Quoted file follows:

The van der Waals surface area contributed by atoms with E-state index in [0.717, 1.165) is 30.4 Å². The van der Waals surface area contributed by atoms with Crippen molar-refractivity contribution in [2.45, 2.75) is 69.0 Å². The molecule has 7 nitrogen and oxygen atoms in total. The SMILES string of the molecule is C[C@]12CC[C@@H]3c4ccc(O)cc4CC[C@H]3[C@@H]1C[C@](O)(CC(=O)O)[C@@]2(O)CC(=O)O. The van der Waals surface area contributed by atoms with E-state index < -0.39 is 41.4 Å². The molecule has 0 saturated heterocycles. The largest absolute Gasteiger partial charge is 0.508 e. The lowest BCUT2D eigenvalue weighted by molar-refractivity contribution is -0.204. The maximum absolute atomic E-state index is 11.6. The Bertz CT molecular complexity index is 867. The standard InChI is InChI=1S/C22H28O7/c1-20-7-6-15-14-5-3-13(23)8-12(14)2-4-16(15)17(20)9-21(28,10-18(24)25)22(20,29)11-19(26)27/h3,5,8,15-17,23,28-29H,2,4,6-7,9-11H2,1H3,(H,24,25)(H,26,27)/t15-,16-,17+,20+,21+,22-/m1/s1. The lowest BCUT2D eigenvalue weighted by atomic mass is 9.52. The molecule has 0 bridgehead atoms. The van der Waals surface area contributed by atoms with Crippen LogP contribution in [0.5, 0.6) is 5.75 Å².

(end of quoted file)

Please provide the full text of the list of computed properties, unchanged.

The van der Waals surface area contributed by atoms with E-state index in [0.717, 1.165) is 30.4 Å². The van der Waals surface area contributed by atoms with Crippen molar-refractivity contribution in [2.45, 2.75) is 69.0 Å². The molecule has 7 nitrogen and oxygen atoms in total. The SMILES string of the molecule is C[C@]12CC[C@@H]3c4ccc(O)cc4CC[C@H]3[C@@H]1C[C@](O)(CC(=O)O)[C@@]2(O)CC(=O)O. The van der Waals surface area contributed by atoms with E-state index < -0.39 is 41.4 Å². The molecule has 0 saturated heterocycles. The largest absolute Gasteiger partial charge is 0.508 e. The lowest BCUT2D eigenvalue weighted by molar-refractivity contribution is -0.204. The maximum absolute atomic E-state index is 11.6. The Bertz CT molecular complexity index is 867. The standard InChI is InChI=1S/C22H28O7/c1-20-7-6-15-14-5-3-13(23)8-12(14)2-4-16(15)17(20)9-21(28,10-18(24)25)22(20,29)11-19(26)27/h3,5,8,15-17,23,28-29H,2,4,6-7,9-11H2,1H3,(H,24,25)(H,26,27)/t15-,16-,17+,20+,21+,22-/m1/s1. The lowest BCUT2D eigenvalue weighted by atomic mass is 9.52. The molecule has 0 bridgehead atoms. The van der Waals surface area contributed by atoms with Crippen LogP contribution in [0.5, 0.6) is 5.75 Å².